The White House and Congress are butting heads over the nuclear negotiations with Iran. Upset over Barack Obama’s pathway to appeasement, 47 GOP senators wrote an open letter to Iran’s leaders.
Many have called this a traitorous letter. Republicans disagree.
The White House more than just a little annoyed with the Republicans now.
The GOP Senators wrote to Iran’s leaders, to tell them that not only did they have power over an U.S.-Iran deal, but they would use those powers if they didn’t like the deal.
The relevant sentence in the letter said “we will consider any agreement regarding your nuclear-weapons program that is not approved by the Congress as nothing more then an executive agreement between President Obama and Ayatollah Khamenei.”
Now, White House chief of staff Denis McDonough has written to GOP Senator, Bob Corker, the Senate Foreign Relations Committee Chairman, asking him not to put forward the vote on his bill that would give Congress 60 days to reject or approve any deal with Iran, until after the negotiations are completed, according to a Politico report.
That isn’t all of the news, though, even though much of the left-sided media would like it to be the whole story.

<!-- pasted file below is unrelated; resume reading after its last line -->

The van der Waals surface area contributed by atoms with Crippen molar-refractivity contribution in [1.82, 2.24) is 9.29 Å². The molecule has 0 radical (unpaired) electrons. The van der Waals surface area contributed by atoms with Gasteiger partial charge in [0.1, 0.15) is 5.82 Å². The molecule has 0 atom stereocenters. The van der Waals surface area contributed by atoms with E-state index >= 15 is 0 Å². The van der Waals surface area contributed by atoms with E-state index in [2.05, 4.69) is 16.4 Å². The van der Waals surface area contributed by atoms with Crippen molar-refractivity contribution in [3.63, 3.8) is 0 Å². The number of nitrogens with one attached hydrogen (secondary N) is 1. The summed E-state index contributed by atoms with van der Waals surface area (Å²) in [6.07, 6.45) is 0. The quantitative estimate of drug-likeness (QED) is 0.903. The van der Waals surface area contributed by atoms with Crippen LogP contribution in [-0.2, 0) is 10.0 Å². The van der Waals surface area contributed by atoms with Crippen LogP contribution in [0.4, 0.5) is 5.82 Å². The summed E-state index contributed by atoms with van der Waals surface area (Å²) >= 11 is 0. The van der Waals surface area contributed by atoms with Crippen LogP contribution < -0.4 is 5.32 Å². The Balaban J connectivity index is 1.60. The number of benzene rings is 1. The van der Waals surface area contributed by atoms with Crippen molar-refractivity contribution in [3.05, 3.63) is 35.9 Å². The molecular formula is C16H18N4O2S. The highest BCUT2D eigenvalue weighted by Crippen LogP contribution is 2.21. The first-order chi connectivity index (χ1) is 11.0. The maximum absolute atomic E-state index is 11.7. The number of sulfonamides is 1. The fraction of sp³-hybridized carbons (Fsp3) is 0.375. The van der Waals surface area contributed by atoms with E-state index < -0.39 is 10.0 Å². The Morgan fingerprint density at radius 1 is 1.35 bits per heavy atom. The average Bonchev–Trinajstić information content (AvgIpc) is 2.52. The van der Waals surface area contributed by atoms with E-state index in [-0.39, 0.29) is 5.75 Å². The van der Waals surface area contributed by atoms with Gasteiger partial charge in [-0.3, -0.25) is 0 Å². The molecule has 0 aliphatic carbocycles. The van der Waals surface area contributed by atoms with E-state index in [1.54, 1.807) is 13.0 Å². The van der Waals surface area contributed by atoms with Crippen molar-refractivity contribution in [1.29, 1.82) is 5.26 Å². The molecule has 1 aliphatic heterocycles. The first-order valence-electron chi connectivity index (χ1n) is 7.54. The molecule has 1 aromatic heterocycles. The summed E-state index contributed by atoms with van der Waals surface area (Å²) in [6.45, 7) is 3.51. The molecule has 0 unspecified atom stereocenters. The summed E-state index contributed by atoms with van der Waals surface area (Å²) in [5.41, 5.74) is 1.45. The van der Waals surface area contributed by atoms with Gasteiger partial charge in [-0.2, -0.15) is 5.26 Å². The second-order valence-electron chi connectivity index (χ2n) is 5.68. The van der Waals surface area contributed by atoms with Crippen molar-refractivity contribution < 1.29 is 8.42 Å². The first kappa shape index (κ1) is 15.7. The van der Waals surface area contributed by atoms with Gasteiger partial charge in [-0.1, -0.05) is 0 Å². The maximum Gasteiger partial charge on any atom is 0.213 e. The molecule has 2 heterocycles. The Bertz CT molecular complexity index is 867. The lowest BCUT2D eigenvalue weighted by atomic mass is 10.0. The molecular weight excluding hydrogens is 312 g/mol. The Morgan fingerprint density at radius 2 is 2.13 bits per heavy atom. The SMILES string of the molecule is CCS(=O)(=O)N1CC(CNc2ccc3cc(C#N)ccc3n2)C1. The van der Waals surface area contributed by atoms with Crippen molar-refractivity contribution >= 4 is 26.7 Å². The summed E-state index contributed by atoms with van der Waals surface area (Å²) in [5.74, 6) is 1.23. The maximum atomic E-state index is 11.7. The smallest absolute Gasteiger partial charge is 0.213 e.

The real news is that Republicans are not the only ones concerned about what the White House is doing. Almost a dozen Democrats support the Republicans.
McDonough argues that the measure “goes well beyond ensuring that Congress has a role to play in any deal with Iran.”
The Senate isn’t backing down, though, and remember, it is Republicans and Democrats.
Corker sayd Democrats are not backing away after McDonough’s request. Corker told Politico, “Nobody’s dropping out. We’ve had reaffirmed commitment from Democrats.” As it presently stands, nearly all of the 54 Republicans and more than a dozen Democrats in the Senate are on board.
Michigan Democratic Sen. Gary Peters told Politico, “The letter was simply unacceptable, and it brought hyperpartisanship to an issue that we need to maintain our bipartisanship in.” Peters is a supporter of sanctions that would not take effect unless talks fall apart or Iran backs away from the terms of any deal.
10 Democrats have insisted they would not support a bill that would allow Congress to reject a deal before the March 24 negotiations deadline. At the same time this noise is going on, the House is preparing to hold hearings this week to question administration officials on Iran. This may indicate they intend to pass a sanctions bill, just as the House did in 2013.
The White House appears to be determined continue working on a deal with Iran, no matter what the House or Senate does, which is the reason the Senate Committee took the action it did in the first place.
Sticking to their existing track, a senior administration official told Politico, “The administration is focused on achieving a deal that prevents Iran from acquiring a nuclear weapon.”
They obviously have not been very convincing in their words or actions so far.